Scott Book | Equipment

Below is a list of the camera equipment I use, and a little reason why I chose it:

  • Canon EOS 5D Mark IV: I upgraded from the 6D to the 5D Mark IV for quite a few reasons. The sensor is considerably better, allowing shadows to be lifted 3 to 4 stops in post-processing with no noise (6D showed lots of noise at just 2 stops). The dynamic range is better. The autofocus system is vastly improved. The 30 megapixels is a nice improvement. In low-light conditions, there is considerably less noise. It's a great all-around camera body, and for me, was worth the cost of the upgrade.

  • Canon EF 16-35mm f/2.8L III USM: I love taking pictures of landscapes and the night sky, and used to have the Mark II version of this lens. However, I wast not all that impressed and often found myself reluctant to use it because of the really soft corners and chromatic aberration. When the Mark III came out and the initial reviews came in, I knew it was going to be a significant upgrade from the Mark II. It's a stunning lens and worth the price paid for the upgrade. The only drawback that I can see is that it's got some pretty heavy vignetting. It's not 4-Stops worth that you see on quite a few websites that like to repeat what others have said. But it is about 2.5 to 3 stops and quite noticeable. However, it's easily correctable in post-processing. Especially when paired with the 5D Mark IV.

  • Canon EF 100mm f/2.8 USM Macro: I bought this years ago, and use it on occasion when doing stuff other than landscapes. While I do enjoy macro photography, my heart is much more set on landscapes.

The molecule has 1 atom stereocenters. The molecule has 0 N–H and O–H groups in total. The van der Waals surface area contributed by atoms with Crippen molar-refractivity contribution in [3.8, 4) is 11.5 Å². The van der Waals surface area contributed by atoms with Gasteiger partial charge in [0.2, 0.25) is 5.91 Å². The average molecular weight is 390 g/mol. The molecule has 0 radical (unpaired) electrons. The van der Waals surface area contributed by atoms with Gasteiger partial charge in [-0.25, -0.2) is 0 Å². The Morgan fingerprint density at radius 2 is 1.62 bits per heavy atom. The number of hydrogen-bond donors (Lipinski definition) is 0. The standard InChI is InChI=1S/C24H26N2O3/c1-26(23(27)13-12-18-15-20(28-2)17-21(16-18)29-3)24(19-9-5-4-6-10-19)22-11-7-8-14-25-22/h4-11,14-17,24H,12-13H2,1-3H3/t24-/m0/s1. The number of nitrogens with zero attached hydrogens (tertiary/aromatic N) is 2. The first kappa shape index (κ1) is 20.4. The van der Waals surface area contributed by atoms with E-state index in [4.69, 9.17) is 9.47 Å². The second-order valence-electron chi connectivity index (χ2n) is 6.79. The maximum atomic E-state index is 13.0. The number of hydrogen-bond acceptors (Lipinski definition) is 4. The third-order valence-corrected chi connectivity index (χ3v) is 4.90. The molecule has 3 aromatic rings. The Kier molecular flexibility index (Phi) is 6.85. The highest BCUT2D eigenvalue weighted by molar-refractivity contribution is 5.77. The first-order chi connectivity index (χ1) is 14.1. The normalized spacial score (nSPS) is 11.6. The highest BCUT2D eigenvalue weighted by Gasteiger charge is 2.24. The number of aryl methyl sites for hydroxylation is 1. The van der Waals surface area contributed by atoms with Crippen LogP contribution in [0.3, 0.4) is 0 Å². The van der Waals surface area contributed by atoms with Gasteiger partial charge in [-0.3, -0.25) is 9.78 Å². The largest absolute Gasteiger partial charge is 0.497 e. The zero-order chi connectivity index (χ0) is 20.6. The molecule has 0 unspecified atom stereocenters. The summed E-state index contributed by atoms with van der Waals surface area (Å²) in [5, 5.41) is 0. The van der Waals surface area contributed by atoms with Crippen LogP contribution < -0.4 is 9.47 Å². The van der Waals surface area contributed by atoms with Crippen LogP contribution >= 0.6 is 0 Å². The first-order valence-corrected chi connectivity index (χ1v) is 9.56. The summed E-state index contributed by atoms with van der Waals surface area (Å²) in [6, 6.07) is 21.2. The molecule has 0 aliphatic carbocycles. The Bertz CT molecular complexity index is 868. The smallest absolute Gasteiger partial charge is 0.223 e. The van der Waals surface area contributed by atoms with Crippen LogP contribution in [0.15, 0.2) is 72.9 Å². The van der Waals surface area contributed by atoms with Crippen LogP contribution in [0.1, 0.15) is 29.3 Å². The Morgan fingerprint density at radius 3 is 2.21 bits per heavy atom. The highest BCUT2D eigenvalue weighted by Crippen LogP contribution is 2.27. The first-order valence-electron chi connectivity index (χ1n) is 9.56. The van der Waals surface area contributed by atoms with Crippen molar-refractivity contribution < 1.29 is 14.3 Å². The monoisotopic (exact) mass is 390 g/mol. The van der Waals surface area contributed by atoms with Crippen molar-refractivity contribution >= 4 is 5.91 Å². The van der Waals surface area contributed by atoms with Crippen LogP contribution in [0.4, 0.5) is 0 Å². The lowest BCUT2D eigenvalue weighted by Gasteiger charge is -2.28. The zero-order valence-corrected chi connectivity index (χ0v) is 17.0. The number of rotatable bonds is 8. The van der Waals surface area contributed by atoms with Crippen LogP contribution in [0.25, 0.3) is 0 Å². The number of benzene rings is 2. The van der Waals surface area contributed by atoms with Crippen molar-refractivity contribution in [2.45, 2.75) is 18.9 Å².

• Canon EF 28-135mm f/3.5-5.6 IS USM: I bought this lens about 15 years ago with my first Canon Elan film body when I first got semi serious about photography. A the time, it was a good point-and-shoot lens that covered many of the more common focal lengths. I rarely use it anymore.

  • Canon EF 100-400mm f/4.5-5.6L IS II USM: This is my newest purchase. I spent many nights comparing this lens to the Sigma 150-600mm f/5-6.3 DG OS HSM Sport and I made up my mind only after writing down the pros and the cons for the type of photography I'm interested in. But right from the start, let me say both lenses are great and will produce very good results. I wrote my reasons below based on the research I performed (others may be interested):


  1. The Canon is more than a couple pounds lighter. This will make a big difference when hiking and packing for trips.
  2. The Canon is shorter in length and won't be as out-of-balance when fully zoomed (extended).
  3. The Canon will fit in my existing camera travel bag. The sigma would have to be packed in its own additional bag (for hikes).
  4. The Canon's Image Stabilization gets up to 4 stops as opposed to the Sigma's 2 stops. This will make a big difference when hand-holding.
  5. The Canon will be much easier to hand-hold than the sigma. The Sigma is a huge beast and will require a mono-pod or tripod, especially with smaller apertures.
  6. The Canon slightly edges out the Sigma on sharpness.
  7. The Canon is much better with distortion and vignetting (light falloff in the corners). The Sigma needs to go to f/11 before it gets better.
  8. The Canon is f/4.5 and holds that aperture over a larger focal length than the Sigma. The Sigma is f/5.0.
  9. I could always get a 1.4x Teleconverter and increase the focal length to 560mm, almost matching that of the Sigma. Could also get a 2.0x teleconverter for an effective 800mm focal length (would sacrafice image quality, though).
  10. The minimum focus distance is much shorter on the Canon (3.2 feet) than the Sigma (8.5 feet).


  1. The Canon is slightly more expensive.
  2. The Canon is 400mm rather than the Sigma's 600mm.
  3. If using a teleconverter to increase the focal length to match the Sigma, the autofocus on the Canon 6D won't work anymore.
  4. If using a teleconverter, the Canon will lose some of its sharpness and IQ, but it should still be really close to the Sigma.